A Lizard's Eye View of the Conflict in Israel

Rocket Fire Interrupts an Otherwise Peaceful Day in Park

Amphibious Action: A lizard in Independence Park remains blissfully unaware of the larger conflict.
Gidi Rosenfeld
Amphibious Action: A lizard in Independence Park remains blissfully unaware of the larger conflict.

By Dalia Rosenfeld

Published August 05, 2014, issue of August 08, 2014.

My three sons were looking for lizards when the first sirens blared. Overlooking the sea, Independence Park in Tel Aviv is the perfect place to find lizards, if you can force yourself to be still enough to evade their detection.

To say the sirens broke the silence is an understatement.

You don’t have to be trained in warfare to know what to do when a siren blares: You run. And so we did, following a man and his dog into oncoming traffic and across the street to the nearest apartment building, where a small group was already hunkered down in the bomb shelter, nearly all with dogs by their feet.

“Where’s Papa?” my ten year-old son Adin yelled, breaking free of my hand and running back up the stairs.

My husband is a slow and steady man: the proverbial turtle in Aesop’s fable, but with no hare to hasten his steps. I had grabbed my children and left him behind.

An explosion cut our conversation short; the Iron Dome had intercepted the rockets, sparing us the worst but setting into motion questions almost impossible for a parent to answer.

“Why did you leave Papa?”

My husband was with us now, underground, in the first of many subterranean encounters we would have over the following days, each in the presence of strangers and their children — strangers spontaneously turned kin for the ten minutes that we spent together.

“Ima, when will the rockets stop?” I heard one young girl ask her mother.

“Don’t worry, sweetie. Soon they’ll run out of rockets and start shooting cherries.”

In another instance, when a shelter was not to be found, we were five adults taking refuge in a basement stairwell, jumping in unison as the door of an in-home day care opened and a dozen three year-olds filed out, as if onto the set of a silent film. But we were the ones expected to perform, swallowing our fear and passing out popsicles to soften the sound of the ‘boom’ (as it is known in Hebrew).

A few days later, my father, in Jerusalem for a conference, came to visit. He wanted to see his grandchildren, of course, but that was not all: he needed a new sports jacket, and where else to buy one, if not in fashionable Tel Aviv?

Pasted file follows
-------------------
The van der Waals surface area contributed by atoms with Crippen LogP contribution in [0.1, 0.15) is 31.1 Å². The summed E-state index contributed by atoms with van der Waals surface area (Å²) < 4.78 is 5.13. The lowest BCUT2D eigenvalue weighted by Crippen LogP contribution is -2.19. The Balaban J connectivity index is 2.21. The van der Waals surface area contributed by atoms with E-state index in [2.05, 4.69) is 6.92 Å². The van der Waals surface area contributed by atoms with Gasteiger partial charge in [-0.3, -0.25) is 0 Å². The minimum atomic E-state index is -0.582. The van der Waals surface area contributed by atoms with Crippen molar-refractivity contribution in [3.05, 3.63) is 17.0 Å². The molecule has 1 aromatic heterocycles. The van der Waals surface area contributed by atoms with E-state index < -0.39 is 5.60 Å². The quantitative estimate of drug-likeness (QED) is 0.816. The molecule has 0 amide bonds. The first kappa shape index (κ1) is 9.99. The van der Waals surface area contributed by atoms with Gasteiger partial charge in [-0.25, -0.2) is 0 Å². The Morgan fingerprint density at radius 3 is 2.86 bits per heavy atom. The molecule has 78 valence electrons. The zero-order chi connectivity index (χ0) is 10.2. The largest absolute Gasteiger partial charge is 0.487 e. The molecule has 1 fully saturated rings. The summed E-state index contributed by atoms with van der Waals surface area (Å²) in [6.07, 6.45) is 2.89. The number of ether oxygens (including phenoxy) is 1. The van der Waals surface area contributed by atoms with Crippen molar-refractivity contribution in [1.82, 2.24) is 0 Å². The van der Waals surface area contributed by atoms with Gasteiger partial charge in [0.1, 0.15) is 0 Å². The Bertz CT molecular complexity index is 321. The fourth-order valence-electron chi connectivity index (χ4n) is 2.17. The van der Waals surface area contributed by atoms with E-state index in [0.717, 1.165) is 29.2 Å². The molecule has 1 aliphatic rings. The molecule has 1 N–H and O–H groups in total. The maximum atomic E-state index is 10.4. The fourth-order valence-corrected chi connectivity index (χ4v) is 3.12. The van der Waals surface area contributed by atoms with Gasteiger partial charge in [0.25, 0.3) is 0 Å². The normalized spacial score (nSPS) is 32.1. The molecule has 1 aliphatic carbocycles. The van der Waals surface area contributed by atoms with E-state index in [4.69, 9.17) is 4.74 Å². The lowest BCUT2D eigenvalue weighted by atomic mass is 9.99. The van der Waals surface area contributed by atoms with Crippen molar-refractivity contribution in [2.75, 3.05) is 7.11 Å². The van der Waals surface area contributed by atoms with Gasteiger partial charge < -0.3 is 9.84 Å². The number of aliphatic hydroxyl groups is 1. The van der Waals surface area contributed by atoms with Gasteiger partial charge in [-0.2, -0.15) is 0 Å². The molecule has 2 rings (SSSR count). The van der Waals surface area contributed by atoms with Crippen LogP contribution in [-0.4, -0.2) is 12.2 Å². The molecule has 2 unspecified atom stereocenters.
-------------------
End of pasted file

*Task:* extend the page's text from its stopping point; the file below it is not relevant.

Two of my children in tow, I took my father to Gan Ha’ir, the upscale indoor mall next to Rabin Square, and waited while he tried on jackets, one after the other, as if we had all the time in the world, as if the Hamas terrorists had received orders to tuck their rocket launchers between their legs until my father’s shoulders settled into the right fabric and we found a fit.

“Dad, a siren! Come!”

My words were superfluous; of course he would come. But with what urgency?

“Dad, hurry!”

My father will soon turn 77. A pacemaker sits near his sternum like a second heart, sending out signals intended only for him.

For the second time that week, I had left someone I loved behind, grabbing my children and heading toward the bomb shelter, where police officers waited with lollipops, their guns hanging limply at their hips.

“Where’s Zeyde?” my youngest demanded to know. It was not a question anymore, but it still required an answer.

“He’s right behind us,” I replied hopefully.

Afterwards, we emerged into the bright sunshine, my father standing next to us, his shoulders padded with the finest Italian linen.

“Look up in the sky,” I instructed my children. The interceptions from the Iron Dome leave wisps of smoke behind like little clouds. Trying to distract everyone from the sirens and the explosions and the shrapnel we would later hear about falling down a few buildings from the street we were living on for the summer, I asked a question of my own. “What animal do you see?”

“Nothing,” they said, and turned their heads away. The silence that followed was too strong; somebody had to speak up.

“But I saw a lizard in the miklat,” Gidi — my middle son, a few months shy of his bar mitzvah—announced, pointing down into the depths from which we had just risen. “It probably lives there and has no idea what’s going on.”

Dalia Rosenfeld is a graduate of the Iowa Writers’ Workshop. Her fiction has appeared, or is forthcoming, in The Atlantic Monthly, Agni, Bellingham Review, Michigan Quarterly Review, Mississippi Review, Zeek, Jewcy, Moment, and Carve Magazine. She lives with her husband and three children in Charlottesville, Virginia.



Would you like to receive updates about new stories?






















We will not share your e-mail address or other personal information.

Already subscribed? Manage your subscription.